- Hardcover: 408 pages
- Publisher: Oxford University Press; 1 edition (May 1, 2017)
- Language: English
- ISBN-10: 0190456671
- ISBN-13: 978-0190456672
- Product Dimensions: 9.3 x 1.2 x 6.6 inches
- Shipping Weight: 1.4 pounds (View shipping rates and policies)
- Average Customer Review: 4 customer reviews
- Amazon Best Sellers Rank: #701,070 in Books (See Top 100 in Books)
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George Washington: A Life in Books 1st Edition
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"In this new work, Kevin J. Hayes shatters the myth of an ignorant, unread Washington and does something even more difficult: Hayes not only has tracked down new discoveries in one of the most studied American lives, but he reveals a much more human portrait of the great man than most biographies have been able to reveal. Hayes makes George Washington even more real, and more significant... Kevin J. Hayes's study will reward the reader with a newfound respect for our first president and imparts a renewed sense of the sustained curiosity of truly great leaders. It is a book even John Adams might have enjoyed." -- The Weekly Standard
"This is a highly enjoyable and informative book. For anyone interested in the primary documentation of the lives of the Founding Fathers or for anyone wishing to be an informed visitor to Mount Vernon, this is essential reading." -- Journal of the American Revolution
Winner of The 2018 George Washington Prize
About the Author
Kevin J. Hayes, Emeritus Professor at the University of Central Oklahoma, now lives and writes in Toledo, Ohio. He is the author of several books including The Road to Monticello: The Life and Mind of Thomas Jefferson (Oxford, 2008) and A Journey through American Literature (Oxford, 2012). He is the recipient of the Virginia Library History Award presented by the Library of Virginia and the Virginia Center for the Book. He is also the recipient of research fellowships from the Boston Athenaeum, the Library Company of Philadelphia, the Lilly Library, the Robert H. Smith International Center for Jefferson Studies, and the Virginia Historical Society.
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Working roughly in chronological order, Hayes takes us through the library at Mount Vernon. We start with Washington’s earliest books (collections of devotions by famous preachers), and move from there to travel guides, reference books, abolitionist tracts (though he regrettably never used his considerable political influence to address the injustice of slavery, in his personal dealings Washington was an abolitionist), popular fiction, and military books.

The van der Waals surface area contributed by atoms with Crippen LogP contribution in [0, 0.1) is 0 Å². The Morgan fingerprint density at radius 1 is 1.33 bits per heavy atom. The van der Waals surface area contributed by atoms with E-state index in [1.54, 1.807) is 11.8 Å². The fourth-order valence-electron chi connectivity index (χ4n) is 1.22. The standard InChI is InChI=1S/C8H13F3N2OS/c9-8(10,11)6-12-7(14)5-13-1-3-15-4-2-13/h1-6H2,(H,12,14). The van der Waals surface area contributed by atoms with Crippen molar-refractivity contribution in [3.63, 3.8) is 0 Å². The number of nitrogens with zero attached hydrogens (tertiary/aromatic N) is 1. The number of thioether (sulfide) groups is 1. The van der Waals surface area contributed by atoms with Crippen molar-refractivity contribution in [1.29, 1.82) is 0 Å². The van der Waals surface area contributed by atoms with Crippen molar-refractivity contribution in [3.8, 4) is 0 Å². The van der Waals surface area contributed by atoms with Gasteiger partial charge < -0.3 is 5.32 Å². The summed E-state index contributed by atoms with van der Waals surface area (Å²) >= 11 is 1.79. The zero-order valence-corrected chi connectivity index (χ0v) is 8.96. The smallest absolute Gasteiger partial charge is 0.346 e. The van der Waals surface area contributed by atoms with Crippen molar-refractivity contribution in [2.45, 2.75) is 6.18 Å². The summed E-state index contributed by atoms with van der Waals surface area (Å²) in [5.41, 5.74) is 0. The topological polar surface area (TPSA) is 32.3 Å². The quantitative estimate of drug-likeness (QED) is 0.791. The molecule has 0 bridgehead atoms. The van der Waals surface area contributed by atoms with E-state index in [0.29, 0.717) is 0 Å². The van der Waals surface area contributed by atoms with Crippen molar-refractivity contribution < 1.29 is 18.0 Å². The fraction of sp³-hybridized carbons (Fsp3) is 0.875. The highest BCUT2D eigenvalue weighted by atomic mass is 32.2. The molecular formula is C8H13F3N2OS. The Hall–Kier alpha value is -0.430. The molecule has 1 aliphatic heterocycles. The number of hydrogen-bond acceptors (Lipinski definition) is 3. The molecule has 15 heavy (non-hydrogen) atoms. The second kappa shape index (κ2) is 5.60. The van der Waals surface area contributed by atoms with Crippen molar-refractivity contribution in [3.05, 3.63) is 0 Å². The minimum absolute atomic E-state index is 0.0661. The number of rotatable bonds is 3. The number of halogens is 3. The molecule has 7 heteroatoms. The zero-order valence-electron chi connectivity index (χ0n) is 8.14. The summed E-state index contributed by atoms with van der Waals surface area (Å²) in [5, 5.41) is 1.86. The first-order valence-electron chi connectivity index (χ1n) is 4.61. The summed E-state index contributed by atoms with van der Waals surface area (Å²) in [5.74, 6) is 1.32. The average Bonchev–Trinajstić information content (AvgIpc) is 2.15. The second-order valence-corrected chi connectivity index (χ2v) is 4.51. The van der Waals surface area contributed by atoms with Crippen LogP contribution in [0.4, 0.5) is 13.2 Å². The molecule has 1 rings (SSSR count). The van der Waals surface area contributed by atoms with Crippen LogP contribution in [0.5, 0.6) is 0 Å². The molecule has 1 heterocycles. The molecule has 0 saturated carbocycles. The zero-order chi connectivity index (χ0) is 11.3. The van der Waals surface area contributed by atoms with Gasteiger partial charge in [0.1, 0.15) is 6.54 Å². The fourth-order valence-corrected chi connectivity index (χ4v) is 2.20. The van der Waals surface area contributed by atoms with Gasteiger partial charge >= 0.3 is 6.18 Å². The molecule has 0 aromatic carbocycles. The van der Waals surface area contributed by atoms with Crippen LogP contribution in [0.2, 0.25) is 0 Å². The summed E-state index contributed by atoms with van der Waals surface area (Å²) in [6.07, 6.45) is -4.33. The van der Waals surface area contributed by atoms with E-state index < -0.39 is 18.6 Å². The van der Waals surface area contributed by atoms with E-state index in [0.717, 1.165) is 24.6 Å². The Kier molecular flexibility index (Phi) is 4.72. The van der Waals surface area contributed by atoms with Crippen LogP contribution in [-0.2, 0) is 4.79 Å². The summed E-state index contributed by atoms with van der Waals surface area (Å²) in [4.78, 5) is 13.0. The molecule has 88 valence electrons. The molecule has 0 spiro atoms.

Hayes introduces us to a man born in the American colonies, and denied a “proper” English education. In order to compensate for an education he perceived as lacking, Washington would embark on a lifetime quest of self-improvement. He actively sought out books to deepen his understanding of the physical, spiritual, and literary worlds. His passion for books and for reading would remain undiminished throughout his life.
George Washington has deservedly been the subject of countless biographies. Approaching his life from the direction of his library is both refreshing and educational. While some of the conclusions the author draws based on the content of the Mount Vernon library shelves seems a bit reaching, on the whole this is a fascinating look at one of the Founding Fathers of the United States.
A copy of this book was provided by the publisher in exchange for an honest review.
This book gives us more reason to honor Washington. Aware of what he perceived as his inadequacies in formal education, Washington set about educating himself. This unique and engaging biography looks at Washington through the books he read and collected in his library at Mount Vernon. He recognized the value of "learning," focusing a bit more on practical books on agriculture and travel accounts than on fiction. (I was amused to read that Washington in his own gardens at Mount Vernon followed the advice given in an English gardening book not to plant in straight rows, but in curves. The head of our parish garden committee follows the same recommendation with very good results!)
As I read the book, I was convinced anew that reading is vital to the formation of a well-rounded person and is to be highly encouraged. Would that more of us and our leaders today would embrace reading for knowledge, pleasure and self-improvement.
This book was a Father's Day gift from my children (at my request). Thank you all!